It turns out that reducing economic inequality can reduce a whole range of social problems, from teenage pregnancy and youth violence, to heart disease and depression.”
This is a quote from a recent article by Seattle Times columnist, Jerry Large. He goes on to say that this intuitively appealing idea is actually backed up by hard data, the research behind which is the subject of a new book, The Spirit Level, written by two British researchers, Richard Wilkinson and Kate Pickett.
Whatever affects one directly, affects all indirectly.”
By including this quote from Dr. Martin Luther King, Jr., Jerry reminds us that this notion of economic inequality negatively impacting everyone in a society is also not a new idea. I enjoy being reminded of great insights from our nation’s most inspired visionaries. On the other hand, it makes me sad that an idea that seems so obvious, and was articulated so powerfully more than 50 years ago, seems so absent in our day-to-day public discourse and societal priorities.
Thanks, Jerry, for bringing to my attention the research that puts data behind this idea and transforms it from compelling idea to compelling fact. Spread the word! As these British researchers have concluded after evaluating 30 years of research, as well as doing some of their own, we have squeezed all the quality of life improvements we can from pure economic growth. In business speak, we’re beyond the point of diminishing marginal returns.
It should surprise nobody that low-income people tend to have worse health problems, given the current state of unemployment, food insecurity, and the lack of affordable healthcare. But how many wealthier people would have believed that this had a direct impact on their own health? This is a powerful idea; that the more unequal a society becomes, the more unhealthy social consequences are increasingly born by all.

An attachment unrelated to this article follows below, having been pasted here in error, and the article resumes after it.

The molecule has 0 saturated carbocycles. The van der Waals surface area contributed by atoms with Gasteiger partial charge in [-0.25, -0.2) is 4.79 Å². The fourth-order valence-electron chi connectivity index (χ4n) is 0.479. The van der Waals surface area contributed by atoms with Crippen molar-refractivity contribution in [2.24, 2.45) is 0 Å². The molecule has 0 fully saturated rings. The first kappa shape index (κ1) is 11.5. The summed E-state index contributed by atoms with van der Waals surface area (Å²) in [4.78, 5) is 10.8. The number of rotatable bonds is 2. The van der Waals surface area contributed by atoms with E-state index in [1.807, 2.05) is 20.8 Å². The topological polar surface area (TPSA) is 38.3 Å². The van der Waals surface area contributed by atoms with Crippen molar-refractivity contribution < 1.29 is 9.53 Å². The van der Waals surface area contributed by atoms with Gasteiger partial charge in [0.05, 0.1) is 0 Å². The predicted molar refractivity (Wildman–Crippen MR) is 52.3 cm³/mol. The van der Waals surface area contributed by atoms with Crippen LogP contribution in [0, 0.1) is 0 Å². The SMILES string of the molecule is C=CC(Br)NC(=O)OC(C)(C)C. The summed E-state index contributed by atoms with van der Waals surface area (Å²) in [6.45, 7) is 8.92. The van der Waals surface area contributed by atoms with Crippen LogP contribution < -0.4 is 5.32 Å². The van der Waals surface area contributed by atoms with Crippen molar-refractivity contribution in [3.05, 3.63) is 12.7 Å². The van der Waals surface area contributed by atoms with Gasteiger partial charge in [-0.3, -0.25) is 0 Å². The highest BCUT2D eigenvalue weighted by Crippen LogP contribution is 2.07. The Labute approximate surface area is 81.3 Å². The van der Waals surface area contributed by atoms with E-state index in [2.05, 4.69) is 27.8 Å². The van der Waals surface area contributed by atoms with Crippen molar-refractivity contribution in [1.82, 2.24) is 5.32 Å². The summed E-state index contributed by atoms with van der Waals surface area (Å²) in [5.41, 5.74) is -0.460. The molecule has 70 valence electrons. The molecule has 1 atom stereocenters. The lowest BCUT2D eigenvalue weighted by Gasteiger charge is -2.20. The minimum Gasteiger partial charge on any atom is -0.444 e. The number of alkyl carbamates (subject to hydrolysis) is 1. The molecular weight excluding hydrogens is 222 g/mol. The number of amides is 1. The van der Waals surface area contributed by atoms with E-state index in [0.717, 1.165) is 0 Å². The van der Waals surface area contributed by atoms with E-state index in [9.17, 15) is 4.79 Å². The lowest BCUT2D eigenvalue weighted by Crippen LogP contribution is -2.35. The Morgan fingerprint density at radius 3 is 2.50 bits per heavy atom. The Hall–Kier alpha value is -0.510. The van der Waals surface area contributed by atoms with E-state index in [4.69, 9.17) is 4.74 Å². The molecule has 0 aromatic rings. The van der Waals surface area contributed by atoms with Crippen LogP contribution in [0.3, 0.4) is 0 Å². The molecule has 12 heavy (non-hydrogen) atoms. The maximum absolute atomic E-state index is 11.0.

The article goes on to reference some of the research included in The Spirit Level, observing that, “In chart after chart and graph after graph, the U.S. is stuck at the end of the line where great income inequality meets poor social outcomes.”
We must dispel the myth of the meritocracy in the United States, which is used to preserve the status quo, and justify the increasingly large gap between the haves and the have-nots in our country. The gross implication of this mythology is that everyone has the same opportunities, or that the playing field is the same for everyone – so those who have more, earned it, and those who have less, deserve it.
The fact is that almost everyone works hard, but opportunities to parlay that hard work into material success are not equally accessible to all people. Now we have evidence that dispelling this myth is important, not only because it doesn’t feel good to see your neighbors struggling, or because it contributes to social injustice, but because our fates are intertwined far more than our mythology might have us believe.
Everyone is better off when economic disparities are minimized, and that’s a fact. It’s time to tap the abundance of American energy increasingly directed toward narrow interest group priorities, and channel it instead into reducing economic inequality, and as a consequence, better futures for everyone.